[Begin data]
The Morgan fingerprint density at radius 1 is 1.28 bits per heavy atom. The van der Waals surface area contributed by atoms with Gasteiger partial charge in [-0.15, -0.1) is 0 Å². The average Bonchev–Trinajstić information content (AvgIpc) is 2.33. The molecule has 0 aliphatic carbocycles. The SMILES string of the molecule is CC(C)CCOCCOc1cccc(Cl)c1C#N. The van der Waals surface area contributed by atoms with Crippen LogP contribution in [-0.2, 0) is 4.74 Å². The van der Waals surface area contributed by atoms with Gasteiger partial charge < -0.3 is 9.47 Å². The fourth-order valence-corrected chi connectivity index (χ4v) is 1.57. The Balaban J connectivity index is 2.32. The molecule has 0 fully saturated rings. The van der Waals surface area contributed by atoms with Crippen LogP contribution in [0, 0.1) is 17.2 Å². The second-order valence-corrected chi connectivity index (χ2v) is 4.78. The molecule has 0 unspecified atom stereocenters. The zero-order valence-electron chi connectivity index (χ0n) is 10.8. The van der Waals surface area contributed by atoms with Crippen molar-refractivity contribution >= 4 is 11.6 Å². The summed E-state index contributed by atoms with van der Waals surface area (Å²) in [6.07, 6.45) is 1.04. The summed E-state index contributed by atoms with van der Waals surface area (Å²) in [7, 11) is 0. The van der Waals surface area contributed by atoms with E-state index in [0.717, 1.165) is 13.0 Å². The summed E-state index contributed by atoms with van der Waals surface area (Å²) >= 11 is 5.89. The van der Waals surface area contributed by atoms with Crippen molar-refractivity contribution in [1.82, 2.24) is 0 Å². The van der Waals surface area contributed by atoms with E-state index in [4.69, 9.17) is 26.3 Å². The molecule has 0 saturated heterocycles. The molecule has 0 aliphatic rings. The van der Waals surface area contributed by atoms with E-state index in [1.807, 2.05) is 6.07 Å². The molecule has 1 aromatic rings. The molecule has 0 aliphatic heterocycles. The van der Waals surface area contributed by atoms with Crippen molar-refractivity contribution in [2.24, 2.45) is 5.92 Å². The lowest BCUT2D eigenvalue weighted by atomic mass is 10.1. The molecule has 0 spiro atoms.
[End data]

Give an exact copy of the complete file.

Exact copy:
The Morgan fingerprint density at radius 1 is 1.28 bits per heavy atom. The van der Waals surface area contributed by atoms with Gasteiger partial charge in [-0.15, -0.1) is 0 Å². The average Bonchev–Trinajstić information content (AvgIpc) is 2.33. The molecule has 0 aliphatic carbocycles. The SMILES string of the molecule is CC(C)CCOCCOc1cccc(Cl)c1C#N. The van der Waals surface area contributed by atoms with Crippen LogP contribution in [-0.2, 0) is 4.74 Å². The van der Waals surface area contributed by atoms with Gasteiger partial charge < -0.3 is 9.47 Å². The fourth-order valence-corrected chi connectivity index (χ4v) is 1.57. The Balaban J connectivity index is 2.32. The molecule has 0 fully saturated rings. The van der Waals surface area contributed by atoms with Crippen LogP contribution in [0, 0.1) is 17.2 Å². The second-order valence-corrected chi connectivity index (χ2v) is 4.78. The molecule has 0 unspecified atom stereocenters. The zero-order valence-electron chi connectivity index (χ0n) is 10.8. The van der Waals surface area contributed by atoms with Crippen molar-refractivity contribution >= 4 is 11.6 Å². The summed E-state index contributed by atoms with van der Waals surface area (Å²) in [6.07, 6.45) is 1.04. The summed E-state index contributed by atoms with van der Waals surface area (Å²) in [7, 11) is 0. The van der Waals surface area contributed by atoms with E-state index in [0.717, 1.165) is 13.0 Å². The summed E-state index contributed by atoms with van der Waals surface area (Å²) >= 11 is 5.89. The van der Waals surface area contributed by atoms with Crippen molar-refractivity contribution in [1.82, 2.24) is 0 Å². The van der Waals surface area contributed by atoms with E-state index in [4.69, 9.17) is 26.3 Å². The molecule has 0 saturated heterocycles. The molecule has 0 aliphatic rings. The van der Waals surface area contributed by atoms with E-state index in [1.807, 2.05) is 6.07 Å². The molecule has 1 aromatic rings. The molecule has 0 aliphatic heterocycles. The van der Waals surface area contributed by atoms with Crippen molar-refractivity contribution in [2.24, 2.45) is 5.92 Å². The lowest BCUT2D eigenvalue weighted by atomic mass is 10.1. The molecule has 0 spiro atoms.